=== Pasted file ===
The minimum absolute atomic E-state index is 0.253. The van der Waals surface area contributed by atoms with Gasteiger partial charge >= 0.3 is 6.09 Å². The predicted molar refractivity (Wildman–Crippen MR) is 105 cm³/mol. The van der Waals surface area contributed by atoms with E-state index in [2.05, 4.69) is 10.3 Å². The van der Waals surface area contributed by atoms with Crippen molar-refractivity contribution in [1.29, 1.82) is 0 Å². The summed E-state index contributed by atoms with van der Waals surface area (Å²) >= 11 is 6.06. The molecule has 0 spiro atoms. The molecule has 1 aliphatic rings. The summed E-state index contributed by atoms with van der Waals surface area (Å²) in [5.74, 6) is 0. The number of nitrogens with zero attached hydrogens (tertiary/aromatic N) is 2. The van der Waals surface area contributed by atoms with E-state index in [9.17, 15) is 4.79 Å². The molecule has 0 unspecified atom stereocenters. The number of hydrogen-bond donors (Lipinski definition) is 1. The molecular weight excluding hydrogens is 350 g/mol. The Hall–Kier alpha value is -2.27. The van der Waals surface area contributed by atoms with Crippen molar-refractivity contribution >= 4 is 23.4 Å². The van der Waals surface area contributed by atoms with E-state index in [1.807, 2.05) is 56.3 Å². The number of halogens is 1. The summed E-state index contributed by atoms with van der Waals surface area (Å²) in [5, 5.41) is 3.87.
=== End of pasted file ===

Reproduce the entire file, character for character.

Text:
The minimum absolute atomic E-state index is 0.253. The van der Waals surface area contributed by atoms with Gasteiger partial charge >= 0.3 is 6.09 Å². The predicted molar refractivity (Wildman–Crippen MR) is 105 cm³/mol. The van der Waals surface area contributed by atoms with E-state index in [2.05, 4.69) is 10.3 Å². The van der Waals surface area contributed by atoms with Crippen molar-refractivity contribution in [1.29, 1.82) is 0 Å². The summed E-state index contributed by atoms with van der Waals surface area (Å²) >= 11 is 6.06. The molecule has 0 spiro atoms. The molecule has 1 aliphatic rings. The summed E-state index contributed by atoms with van der Waals surface area (Å²) in [5.74, 6) is 0. The number of nitrogens with zero attached hydrogens (tertiary/aromatic N) is 2. The van der Waals surface area contributed by atoms with E-state index in [9.17, 15) is 4.79 Å². The molecule has 0 unspecified atom stereocenters. The number of hydrogen-bond donors (Lipinski definition) is 1. The molecular weight excluding hydrogens is 350 g/mol. The Hall–Kier alpha value is -2.27. The van der Waals surface area contributed by atoms with Crippen molar-refractivity contribution >= 4 is 23.4 Å². The van der Waals surface area contributed by atoms with E-state index in [1.807, 2.05) is 56.3 Å². The number of halogens is 1. The summed E-state index contributed by atoms with van der Waals surface area (Å²) in [5, 5.41) is 3.87.